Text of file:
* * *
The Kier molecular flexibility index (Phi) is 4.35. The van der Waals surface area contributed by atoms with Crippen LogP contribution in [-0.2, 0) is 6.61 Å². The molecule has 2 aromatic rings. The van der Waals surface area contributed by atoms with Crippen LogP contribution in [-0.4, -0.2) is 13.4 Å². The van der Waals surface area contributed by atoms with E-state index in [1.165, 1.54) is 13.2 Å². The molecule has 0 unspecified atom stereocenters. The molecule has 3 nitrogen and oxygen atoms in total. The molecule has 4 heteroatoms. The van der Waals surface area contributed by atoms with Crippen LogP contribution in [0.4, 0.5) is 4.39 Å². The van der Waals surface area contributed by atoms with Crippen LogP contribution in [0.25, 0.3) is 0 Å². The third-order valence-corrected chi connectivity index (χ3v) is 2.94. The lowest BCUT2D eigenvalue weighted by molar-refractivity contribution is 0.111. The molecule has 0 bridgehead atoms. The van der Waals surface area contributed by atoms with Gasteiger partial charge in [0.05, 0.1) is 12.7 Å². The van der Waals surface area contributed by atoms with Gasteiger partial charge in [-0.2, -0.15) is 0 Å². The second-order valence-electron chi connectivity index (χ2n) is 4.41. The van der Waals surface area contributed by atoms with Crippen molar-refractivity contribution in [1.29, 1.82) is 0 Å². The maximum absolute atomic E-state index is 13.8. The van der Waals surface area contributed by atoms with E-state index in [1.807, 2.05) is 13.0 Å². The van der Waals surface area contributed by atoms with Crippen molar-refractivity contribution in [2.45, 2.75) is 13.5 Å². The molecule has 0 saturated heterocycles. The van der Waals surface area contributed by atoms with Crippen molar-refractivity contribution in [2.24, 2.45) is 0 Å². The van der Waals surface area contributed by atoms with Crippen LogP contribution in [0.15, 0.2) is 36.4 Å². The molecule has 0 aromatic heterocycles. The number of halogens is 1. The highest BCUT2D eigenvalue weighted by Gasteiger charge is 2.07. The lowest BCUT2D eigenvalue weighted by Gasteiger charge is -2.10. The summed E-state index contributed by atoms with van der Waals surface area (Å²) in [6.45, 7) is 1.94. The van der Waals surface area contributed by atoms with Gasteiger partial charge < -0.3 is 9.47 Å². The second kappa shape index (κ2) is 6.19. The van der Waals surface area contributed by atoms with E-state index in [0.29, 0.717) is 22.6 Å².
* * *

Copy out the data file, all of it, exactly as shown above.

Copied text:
The Kier molecular flexibility index (Phi) is 4.35. The van der Waals surface area contributed by atoms with Crippen LogP contribution in [-0.2, 0) is 6.61 Å². The molecule has 2 aromatic rings. The van der Waals surface area contributed by atoms with Crippen LogP contribution in [-0.4, -0.2) is 13.4 Å². The van der Waals surface area contributed by atoms with E-state index in [1.165, 1.54) is 13.2 Å². The molecule has 0 unspecified atom stereocenters. The molecule has 3 nitrogen and oxygen atoms in total. The molecule has 4 heteroatoms. The van der Waals surface area contributed by atoms with Crippen LogP contribution in [0.4, 0.5) is 4.39 Å². The van der Waals surface area contributed by atoms with Crippen LogP contribution in [0.25, 0.3) is 0 Å². The third-order valence-corrected chi connectivity index (χ3v) is 2.94. The lowest BCUT2D eigenvalue weighted by molar-refractivity contribution is 0.111. The molecule has 0 bridgehead atoms. The van der Waals surface area contributed by atoms with Gasteiger partial charge in [0.05, 0.1) is 12.7 Å². The van der Waals surface area contributed by atoms with Gasteiger partial charge in [-0.2, -0.15) is 0 Å². The second-order valence-electron chi connectivity index (χ2n) is 4.41. The van der Waals surface area contributed by atoms with Crippen molar-refractivity contribution in [1.29, 1.82) is 0 Å². The maximum absolute atomic E-state index is 13.8. The van der Waals surface area contributed by atoms with E-state index in [1.807, 2.05) is 13.0 Å². The van der Waals surface area contributed by atoms with Crippen molar-refractivity contribution in [2.45, 2.75) is 13.5 Å². The molecule has 0 saturated heterocycles. The van der Waals surface area contributed by atoms with Crippen molar-refractivity contribution in [2.24, 2.45) is 0 Å². The van der Waals surface area contributed by atoms with Crippen LogP contribution in [0.15, 0.2) is 36.4 Å². The molecule has 0 aromatic heterocycles. The number of halogens is 1. The highest BCUT2D eigenvalue weighted by Gasteiger charge is 2.07. The lowest BCUT2D eigenvalue weighted by Gasteiger charge is -2.10. The summed E-state index contributed by atoms with van der Waals surface area (Å²) in [6.45, 7) is 1.94. The van der Waals surface area contributed by atoms with Gasteiger partial charge < -0.3 is 9.47 Å². The second kappa shape index (κ2) is 6.19. The van der Waals surface area contributed by atoms with E-state index in [0.29, 0.717) is 22.6 Å².